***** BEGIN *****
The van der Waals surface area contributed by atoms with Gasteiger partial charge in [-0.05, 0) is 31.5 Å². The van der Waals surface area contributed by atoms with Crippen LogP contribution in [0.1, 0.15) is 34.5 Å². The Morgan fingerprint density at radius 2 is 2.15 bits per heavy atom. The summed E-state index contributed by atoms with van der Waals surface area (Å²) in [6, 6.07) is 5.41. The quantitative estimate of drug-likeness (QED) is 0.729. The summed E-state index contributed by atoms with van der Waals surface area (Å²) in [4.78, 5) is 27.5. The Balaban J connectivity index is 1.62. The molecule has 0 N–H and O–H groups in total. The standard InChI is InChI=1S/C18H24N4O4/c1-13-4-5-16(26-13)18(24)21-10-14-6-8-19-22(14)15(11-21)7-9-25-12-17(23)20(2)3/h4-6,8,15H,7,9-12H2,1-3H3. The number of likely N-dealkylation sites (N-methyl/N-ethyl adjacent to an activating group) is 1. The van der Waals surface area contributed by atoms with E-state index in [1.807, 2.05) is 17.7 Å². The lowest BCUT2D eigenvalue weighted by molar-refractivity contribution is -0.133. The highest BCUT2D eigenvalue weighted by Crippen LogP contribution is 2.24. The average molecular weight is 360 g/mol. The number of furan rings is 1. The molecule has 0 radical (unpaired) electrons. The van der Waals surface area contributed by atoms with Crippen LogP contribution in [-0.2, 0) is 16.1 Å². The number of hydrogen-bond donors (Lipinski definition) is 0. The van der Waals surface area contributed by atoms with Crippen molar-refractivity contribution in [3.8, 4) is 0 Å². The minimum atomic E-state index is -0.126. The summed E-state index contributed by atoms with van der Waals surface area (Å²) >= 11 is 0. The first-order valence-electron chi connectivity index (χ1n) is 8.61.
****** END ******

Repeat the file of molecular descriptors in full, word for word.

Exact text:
The van der Waals surface area contributed by atoms with Gasteiger partial charge in [-0.05, 0) is 31.5 Å². The van der Waals surface area contributed by atoms with Crippen LogP contribution in [0.1, 0.15) is 34.5 Å². The Morgan fingerprint density at radius 2 is 2.15 bits per heavy atom. The summed E-state index contributed by atoms with van der Waals surface area (Å²) in [6, 6.07) is 5.41. The quantitative estimate of drug-likeness (QED) is 0.729. The summed E-state index contributed by atoms with van der Waals surface area (Å²) in [4.78, 5) is 27.5. The Balaban J connectivity index is 1.62. The molecule has 0 N–H and O–H groups in total. The standard InChI is InChI=1S/C18H24N4O4/c1-13-4-5-16(26-13)18(24)21-10-14-6-8-19-22(14)15(11-21)7-9-25-12-17(23)20(2)3/h4-6,8,15H,7,9-12H2,1-3H3. The number of likely N-dealkylation sites (N-methyl/N-ethyl adjacent to an activating group) is 1. The van der Waals surface area contributed by atoms with E-state index in [1.807, 2.05) is 17.7 Å². The lowest BCUT2D eigenvalue weighted by molar-refractivity contribution is -0.133. The highest BCUT2D eigenvalue weighted by Crippen LogP contribution is 2.24. The average molecular weight is 360 g/mol. The number of furan rings is 1. The molecule has 0 radical (unpaired) electrons. The van der Waals surface area contributed by atoms with Crippen LogP contribution in [-0.2, 0) is 16.1 Å². The number of hydrogen-bond donors (Lipinski definition) is 0. The van der Waals surface area contributed by atoms with Crippen molar-refractivity contribution in [3.8, 4) is 0 Å². The minimum atomic E-state index is -0.126. The summed E-state index contributed by atoms with van der Waals surface area (Å²) >= 11 is 0. The first-order valence-electron chi connectivity index (χ1n) is 8.61.